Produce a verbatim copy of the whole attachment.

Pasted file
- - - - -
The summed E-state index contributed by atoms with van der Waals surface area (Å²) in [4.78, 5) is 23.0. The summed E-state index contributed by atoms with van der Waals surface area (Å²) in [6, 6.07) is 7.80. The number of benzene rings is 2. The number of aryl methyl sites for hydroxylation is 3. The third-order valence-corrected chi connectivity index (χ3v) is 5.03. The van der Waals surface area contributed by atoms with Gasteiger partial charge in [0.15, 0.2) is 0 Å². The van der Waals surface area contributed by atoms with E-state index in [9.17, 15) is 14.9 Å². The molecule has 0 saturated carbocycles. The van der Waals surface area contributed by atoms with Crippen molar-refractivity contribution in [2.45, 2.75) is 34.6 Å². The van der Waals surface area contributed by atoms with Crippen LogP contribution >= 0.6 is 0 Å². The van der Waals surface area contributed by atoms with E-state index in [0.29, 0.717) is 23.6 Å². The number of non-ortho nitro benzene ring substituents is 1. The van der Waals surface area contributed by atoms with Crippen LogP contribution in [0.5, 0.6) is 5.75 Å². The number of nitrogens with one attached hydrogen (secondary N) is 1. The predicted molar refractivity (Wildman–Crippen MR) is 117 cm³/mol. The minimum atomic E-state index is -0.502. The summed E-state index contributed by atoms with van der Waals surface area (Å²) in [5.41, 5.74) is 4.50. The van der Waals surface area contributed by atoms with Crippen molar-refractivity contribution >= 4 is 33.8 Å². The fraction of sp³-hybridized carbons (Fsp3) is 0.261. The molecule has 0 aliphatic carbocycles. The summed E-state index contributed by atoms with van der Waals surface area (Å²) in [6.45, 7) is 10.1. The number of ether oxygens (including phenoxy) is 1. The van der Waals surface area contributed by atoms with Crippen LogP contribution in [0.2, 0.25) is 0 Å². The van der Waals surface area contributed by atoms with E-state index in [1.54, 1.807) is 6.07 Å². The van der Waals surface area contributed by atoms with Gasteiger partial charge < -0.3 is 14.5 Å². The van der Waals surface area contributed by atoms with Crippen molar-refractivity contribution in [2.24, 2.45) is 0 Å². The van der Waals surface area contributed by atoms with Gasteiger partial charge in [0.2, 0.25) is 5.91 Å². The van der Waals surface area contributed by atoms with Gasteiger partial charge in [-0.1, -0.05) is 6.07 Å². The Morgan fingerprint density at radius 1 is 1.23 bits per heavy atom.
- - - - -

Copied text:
The summed E-state index contributed by atoms with van der Waals surface area (Å²) in [4.78, 5) is 23.0. The summed E-state index contributed by atoms with van der Waals surface area (Å²) in [6, 6.07) is 7.80. The number of benzene rings is 2. The number of aryl methyl sites for hydroxylation is 3. The third-order valence-corrected chi connectivity index (χ3v) is 5.03. The van der Waals surface area contributed by atoms with Gasteiger partial charge in [0.15, 0.2) is 0 Å². The van der Waals surface area contributed by atoms with E-state index in [9.17, 15) is 14.9 Å². The molecule has 0 saturated carbocycles. The van der Waals surface area contributed by atoms with Crippen molar-refractivity contribution in [2.45, 2.75) is 34.6 Å². The van der Waals surface area contributed by atoms with Crippen LogP contribution >= 0.6 is 0 Å². The van der Waals surface area contributed by atoms with E-state index in [0.29, 0.717) is 23.6 Å². The number of non-ortho nitro benzene ring substituents is 1. The van der Waals surface area contributed by atoms with Crippen LogP contribution in [0.5, 0.6) is 5.75 Å². The number of nitrogens with one attached hydrogen (secondary N) is 1. The predicted molar refractivity (Wildman–Crippen MR) is 117 cm³/mol. The minimum atomic E-state index is -0.502. The summed E-state index contributed by atoms with van der Waals surface area (Å²) in [5.41, 5.74) is 4.50. The van der Waals surface area contributed by atoms with Crippen molar-refractivity contribution >= 4 is 33.8 Å². The fraction of sp³-hybridized carbons (Fsp3) is 0.261. The molecule has 0 aliphatic carbocycles. The summed E-state index contributed by atoms with van der Waals surface area (Å²) in [6.45, 7) is 10.1. The number of ether oxygens (including phenoxy) is 1. The van der Waals surface area contributed by atoms with Crippen LogP contribution in [0.2, 0.25) is 0 Å². The van der Waals surface area contributed by atoms with E-state index in [1.54, 1.807) is 6.07 Å². The van der Waals surface area contributed by atoms with Gasteiger partial charge < -0.3 is 14.5 Å². The van der Waals surface area contributed by atoms with Crippen molar-refractivity contribution in [2.24, 2.45) is 0 Å². The van der Waals surface area contributed by atoms with Gasteiger partial charge in [0.2, 0.25) is 5.91 Å². The van der Waals surface area contributed by atoms with Gasteiger partial charge in [-0.1, -0.05) is 6.07 Å². The Morgan fingerprint density at radius 1 is 1.23 bits per heavy atom.